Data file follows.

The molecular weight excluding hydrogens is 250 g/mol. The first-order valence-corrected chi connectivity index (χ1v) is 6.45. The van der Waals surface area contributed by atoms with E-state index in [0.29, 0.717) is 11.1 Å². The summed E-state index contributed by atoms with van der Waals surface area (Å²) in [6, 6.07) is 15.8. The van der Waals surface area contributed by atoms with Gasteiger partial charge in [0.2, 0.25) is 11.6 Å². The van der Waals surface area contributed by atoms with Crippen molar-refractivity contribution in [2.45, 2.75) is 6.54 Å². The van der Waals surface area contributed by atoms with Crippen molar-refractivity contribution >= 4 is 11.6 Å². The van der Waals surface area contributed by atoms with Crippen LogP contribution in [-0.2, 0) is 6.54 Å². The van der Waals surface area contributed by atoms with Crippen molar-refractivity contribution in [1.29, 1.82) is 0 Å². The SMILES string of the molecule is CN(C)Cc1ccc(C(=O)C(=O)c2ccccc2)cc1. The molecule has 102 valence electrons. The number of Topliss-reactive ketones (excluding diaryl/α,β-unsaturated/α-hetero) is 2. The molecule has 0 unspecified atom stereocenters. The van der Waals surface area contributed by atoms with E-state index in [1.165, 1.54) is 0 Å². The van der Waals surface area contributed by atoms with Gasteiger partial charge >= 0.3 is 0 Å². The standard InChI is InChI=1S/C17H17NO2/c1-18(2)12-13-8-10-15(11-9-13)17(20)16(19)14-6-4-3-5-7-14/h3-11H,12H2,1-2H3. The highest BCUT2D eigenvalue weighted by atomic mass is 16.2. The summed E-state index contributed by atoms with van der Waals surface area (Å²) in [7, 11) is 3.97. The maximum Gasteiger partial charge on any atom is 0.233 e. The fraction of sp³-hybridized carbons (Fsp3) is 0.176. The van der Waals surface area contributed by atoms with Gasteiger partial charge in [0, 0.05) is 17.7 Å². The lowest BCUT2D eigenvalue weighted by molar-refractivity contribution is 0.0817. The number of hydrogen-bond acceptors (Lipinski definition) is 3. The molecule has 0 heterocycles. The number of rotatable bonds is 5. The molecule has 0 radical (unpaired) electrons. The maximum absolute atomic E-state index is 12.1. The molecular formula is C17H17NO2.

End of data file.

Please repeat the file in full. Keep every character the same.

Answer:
The molecular weight excluding hydrogens is 250 g/mol. The first-order valence-corrected chi connectivity index (χ1v) is 6.45. The van der Waals surface area contributed by atoms with E-state index in [0.29, 0.717) is 11.1 Å². The summed E-state index contributed by atoms with van der Waals surface area (Å²) in [6, 6.07) is 15.8. The van der Waals surface area contributed by atoms with Gasteiger partial charge in [0.2, 0.25) is 11.6 Å². The van der Waals surface area contributed by atoms with Crippen molar-refractivity contribution in [2.45, 2.75) is 6.54 Å². The van der Waals surface area contributed by atoms with Crippen molar-refractivity contribution >= 4 is 11.6 Å². The van der Waals surface area contributed by atoms with Crippen LogP contribution in [-0.2, 0) is 6.54 Å². The van der Waals surface area contributed by atoms with Crippen molar-refractivity contribution in [1.29, 1.82) is 0 Å². The SMILES string of the molecule is CN(C)Cc1ccc(C(=O)C(=O)c2ccccc2)cc1. The molecule has 102 valence electrons. The number of Topliss-reactive ketones (excluding diaryl/α,β-unsaturated/α-hetero) is 2. The molecule has 0 unspecified atom stereocenters. The van der Waals surface area contributed by atoms with E-state index in [1.165, 1.54) is 0 Å². The van der Waals surface area contributed by atoms with Gasteiger partial charge >= 0.3 is 0 Å². The standard InChI is InChI=1S/C17H17NO2/c1-18(2)12-13-8-10-15(11-9-13)17(20)16(19)14-6-4-3-5-7-14/h3-11H,12H2,1-2H3. The highest BCUT2D eigenvalue weighted by atomic mass is 16.2. The summed E-state index contributed by atoms with van der Waals surface area (Å²) in [7, 11) is 3.97. The maximum Gasteiger partial charge on any atom is 0.233 e. The fraction of sp³-hybridized carbons (Fsp3) is 0.176. The van der Waals surface area contributed by atoms with Gasteiger partial charge in [0, 0.05) is 17.7 Å². The lowest BCUT2D eigenvalue weighted by molar-refractivity contribution is 0.0817. The number of hydrogen-bond acceptors (Lipinski definition) is 3. The molecule has 0 heterocycles. The number of rotatable bonds is 5. The molecule has 0 radical (unpaired) electrons. The maximum absolute atomic E-state index is 12.1. The molecular formula is C17H17NO2.